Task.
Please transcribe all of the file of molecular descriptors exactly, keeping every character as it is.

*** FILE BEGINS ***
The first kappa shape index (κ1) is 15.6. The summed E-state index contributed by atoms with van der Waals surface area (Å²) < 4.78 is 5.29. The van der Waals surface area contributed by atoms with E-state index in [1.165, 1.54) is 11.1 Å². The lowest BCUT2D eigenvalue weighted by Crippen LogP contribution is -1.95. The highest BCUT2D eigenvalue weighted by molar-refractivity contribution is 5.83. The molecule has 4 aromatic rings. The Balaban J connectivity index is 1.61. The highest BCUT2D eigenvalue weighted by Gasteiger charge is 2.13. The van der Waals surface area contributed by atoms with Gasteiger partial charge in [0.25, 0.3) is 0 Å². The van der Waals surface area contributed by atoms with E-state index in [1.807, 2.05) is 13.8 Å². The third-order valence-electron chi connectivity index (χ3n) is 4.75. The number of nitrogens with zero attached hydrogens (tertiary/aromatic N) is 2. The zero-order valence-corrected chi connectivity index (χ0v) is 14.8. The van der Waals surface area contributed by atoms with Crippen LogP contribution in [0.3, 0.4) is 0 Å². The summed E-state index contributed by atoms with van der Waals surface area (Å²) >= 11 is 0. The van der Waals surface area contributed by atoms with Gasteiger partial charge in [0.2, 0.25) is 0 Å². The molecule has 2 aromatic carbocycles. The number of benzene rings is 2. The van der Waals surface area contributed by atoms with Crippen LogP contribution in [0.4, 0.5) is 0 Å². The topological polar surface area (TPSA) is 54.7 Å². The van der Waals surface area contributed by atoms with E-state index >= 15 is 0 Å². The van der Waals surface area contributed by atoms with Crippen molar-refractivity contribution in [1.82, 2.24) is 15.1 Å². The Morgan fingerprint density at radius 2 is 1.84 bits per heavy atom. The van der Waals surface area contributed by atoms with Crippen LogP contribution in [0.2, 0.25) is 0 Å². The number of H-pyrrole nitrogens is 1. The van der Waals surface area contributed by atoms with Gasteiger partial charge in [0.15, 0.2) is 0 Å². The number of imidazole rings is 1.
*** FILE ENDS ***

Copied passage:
The first kappa shape index (κ1) is 15.6. The summed E-state index contributed by atoms with van der Waals surface area (Å²) < 4.78 is 5.29. The van der Waals surface area contributed by atoms with E-state index in [1.165, 1.54) is 11.1 Å². The lowest BCUT2D eigenvalue weighted by Crippen LogP contribution is -1.95. The highest BCUT2D eigenvalue weighted by molar-refractivity contribution is 5.83. The molecule has 4 aromatic rings. The Balaban J connectivity index is 1.61. The highest BCUT2D eigenvalue weighted by Gasteiger charge is 2.13. The van der Waals surface area contributed by atoms with Gasteiger partial charge in [0.25, 0.3) is 0 Å². The van der Waals surface area contributed by atoms with E-state index in [1.807, 2.05) is 13.8 Å². The third-order valence-electron chi connectivity index (χ3n) is 4.75. The number of nitrogens with zero attached hydrogens (tertiary/aromatic N) is 2. The zero-order valence-corrected chi connectivity index (χ0v) is 14.8. The van der Waals surface area contributed by atoms with Crippen LogP contribution in [0.3, 0.4) is 0 Å². The summed E-state index contributed by atoms with van der Waals surface area (Å²) >= 11 is 0. The van der Waals surface area contributed by atoms with Gasteiger partial charge in [0.2, 0.25) is 0 Å². The molecule has 2 aromatic carbocycles. The number of benzene rings is 2. The van der Waals surface area contributed by atoms with Crippen LogP contribution in [0.4, 0.5) is 0 Å². The topological polar surface area (TPSA) is 54.7 Å². The van der Waals surface area contributed by atoms with E-state index >= 15 is 0 Å². The van der Waals surface area contributed by atoms with Crippen molar-refractivity contribution in [1.82, 2.24) is 15.1 Å². The Morgan fingerprint density at radius 2 is 1.84 bits per heavy atom. The van der Waals surface area contributed by atoms with Crippen LogP contribution in [0.2, 0.25) is 0 Å². The number of H-pyrrole nitrogens is 1. The van der Waals surface area contributed by atoms with Gasteiger partial charge in [0.15, 0.2) is 0 Å². The number of imidazole rings is 1.